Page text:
Coleshill from Whitacre – Painting by C R Stanley, 1861
The 16th Century brought many changes, including improved education, and Jethro Tull’s seed drill. There were many tradespeople in towns such as Coleshill and Tamworth, many operating from houses. Blyth Hall, near Blyth End, was built in this post medieval period, together with fish ponds and a dovecote. The packhorse bridge over the River Tame at Blyth End, and the bridge over the river at Lea Marston were built in the same period.
The 17th Century was very cold and there was a huge demand for firewood, resulting in large areas of the woodlands of the Tame Valley being cleared.
Civil war disrupted daily life in the mid 17th Century, with labourers becoming soldiers and trade affected as well as skirmishes in the area, notably at Curdworth, the scene of the first skirmish of the war in 1642. A small royalist force held Tamworth Castle for the King, although they were eventually captured after a siege by parliamentarians.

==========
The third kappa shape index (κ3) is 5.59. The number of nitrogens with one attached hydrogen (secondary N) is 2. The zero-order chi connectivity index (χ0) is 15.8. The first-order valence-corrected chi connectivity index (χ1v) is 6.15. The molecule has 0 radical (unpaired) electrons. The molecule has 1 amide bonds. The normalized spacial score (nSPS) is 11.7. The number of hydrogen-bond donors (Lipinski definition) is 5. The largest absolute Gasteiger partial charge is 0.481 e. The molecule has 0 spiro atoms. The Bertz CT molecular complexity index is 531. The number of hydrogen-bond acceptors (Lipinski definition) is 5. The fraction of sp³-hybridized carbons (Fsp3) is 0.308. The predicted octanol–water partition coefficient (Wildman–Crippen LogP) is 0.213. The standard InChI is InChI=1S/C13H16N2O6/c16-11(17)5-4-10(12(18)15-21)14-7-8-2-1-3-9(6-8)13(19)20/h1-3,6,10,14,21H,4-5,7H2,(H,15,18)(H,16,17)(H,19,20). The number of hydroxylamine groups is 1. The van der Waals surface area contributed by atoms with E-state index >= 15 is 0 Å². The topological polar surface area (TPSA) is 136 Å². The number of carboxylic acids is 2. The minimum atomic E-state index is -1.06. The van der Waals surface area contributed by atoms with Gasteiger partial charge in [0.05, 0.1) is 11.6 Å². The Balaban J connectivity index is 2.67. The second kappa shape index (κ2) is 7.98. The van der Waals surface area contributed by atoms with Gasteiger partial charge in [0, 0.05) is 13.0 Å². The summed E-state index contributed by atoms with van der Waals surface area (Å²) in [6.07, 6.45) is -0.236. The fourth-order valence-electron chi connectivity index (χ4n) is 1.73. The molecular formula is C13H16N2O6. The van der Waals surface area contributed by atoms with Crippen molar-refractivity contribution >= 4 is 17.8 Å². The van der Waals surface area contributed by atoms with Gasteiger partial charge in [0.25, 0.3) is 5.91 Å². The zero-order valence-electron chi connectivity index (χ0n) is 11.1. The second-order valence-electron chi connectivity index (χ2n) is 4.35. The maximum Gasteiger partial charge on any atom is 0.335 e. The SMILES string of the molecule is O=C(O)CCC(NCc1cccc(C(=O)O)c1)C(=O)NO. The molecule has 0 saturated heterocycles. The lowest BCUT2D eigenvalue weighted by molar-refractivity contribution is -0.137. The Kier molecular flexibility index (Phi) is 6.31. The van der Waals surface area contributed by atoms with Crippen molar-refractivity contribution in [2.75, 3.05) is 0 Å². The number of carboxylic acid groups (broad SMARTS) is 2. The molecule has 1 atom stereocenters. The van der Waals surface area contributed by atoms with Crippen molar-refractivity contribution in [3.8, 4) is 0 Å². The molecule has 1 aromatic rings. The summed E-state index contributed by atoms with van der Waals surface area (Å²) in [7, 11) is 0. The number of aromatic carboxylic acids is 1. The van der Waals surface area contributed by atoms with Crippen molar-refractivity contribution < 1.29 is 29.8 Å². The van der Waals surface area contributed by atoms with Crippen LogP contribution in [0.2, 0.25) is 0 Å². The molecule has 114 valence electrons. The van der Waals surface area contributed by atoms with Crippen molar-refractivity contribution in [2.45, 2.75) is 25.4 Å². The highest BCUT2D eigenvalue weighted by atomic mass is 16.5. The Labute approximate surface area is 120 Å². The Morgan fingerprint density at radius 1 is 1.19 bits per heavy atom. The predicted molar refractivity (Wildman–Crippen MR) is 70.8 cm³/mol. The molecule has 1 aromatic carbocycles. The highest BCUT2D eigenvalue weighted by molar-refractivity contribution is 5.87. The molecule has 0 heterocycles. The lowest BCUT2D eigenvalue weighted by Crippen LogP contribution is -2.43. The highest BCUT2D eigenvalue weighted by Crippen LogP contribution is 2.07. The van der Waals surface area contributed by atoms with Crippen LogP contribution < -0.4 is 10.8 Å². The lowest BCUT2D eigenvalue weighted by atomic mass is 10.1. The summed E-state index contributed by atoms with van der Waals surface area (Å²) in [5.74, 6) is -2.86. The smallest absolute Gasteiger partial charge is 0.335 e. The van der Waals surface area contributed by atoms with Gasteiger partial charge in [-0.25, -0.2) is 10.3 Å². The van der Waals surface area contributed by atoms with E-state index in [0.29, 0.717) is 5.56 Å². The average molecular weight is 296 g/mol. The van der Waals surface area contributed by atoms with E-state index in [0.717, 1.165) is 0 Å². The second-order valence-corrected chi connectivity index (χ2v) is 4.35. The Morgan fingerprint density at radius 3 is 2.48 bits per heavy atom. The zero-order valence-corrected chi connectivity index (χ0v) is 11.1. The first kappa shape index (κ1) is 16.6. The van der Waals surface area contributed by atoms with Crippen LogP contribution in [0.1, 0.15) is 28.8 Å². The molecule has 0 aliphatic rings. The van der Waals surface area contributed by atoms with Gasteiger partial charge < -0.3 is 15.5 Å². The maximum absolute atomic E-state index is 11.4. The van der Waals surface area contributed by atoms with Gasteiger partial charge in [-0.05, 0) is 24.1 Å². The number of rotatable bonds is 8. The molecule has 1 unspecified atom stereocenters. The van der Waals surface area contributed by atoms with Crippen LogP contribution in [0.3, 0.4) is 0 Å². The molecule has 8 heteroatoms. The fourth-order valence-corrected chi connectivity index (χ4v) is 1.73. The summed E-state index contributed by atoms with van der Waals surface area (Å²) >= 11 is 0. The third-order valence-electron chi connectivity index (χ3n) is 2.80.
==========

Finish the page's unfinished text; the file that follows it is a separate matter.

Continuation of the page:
The Turnpike Act of 1663 resulted in improved toll roads through the Tame Valley, with the toll road through Coleshill on the route from London northward to Chester and Holyhead and on to Ireland. Many coaching inns were built to accommodate travellers such as the Swan in Coleshill which was a staging post for the Royal Mail on its journey from London to Liverpool. Improvements to Watling Street followed and then the building of Thomas Telford’s new Coventry Road, which is now the A45. Prior to this, travel through the area had been difficult as the heavy clay soils resulted in the roads becoming impassable in wet winters.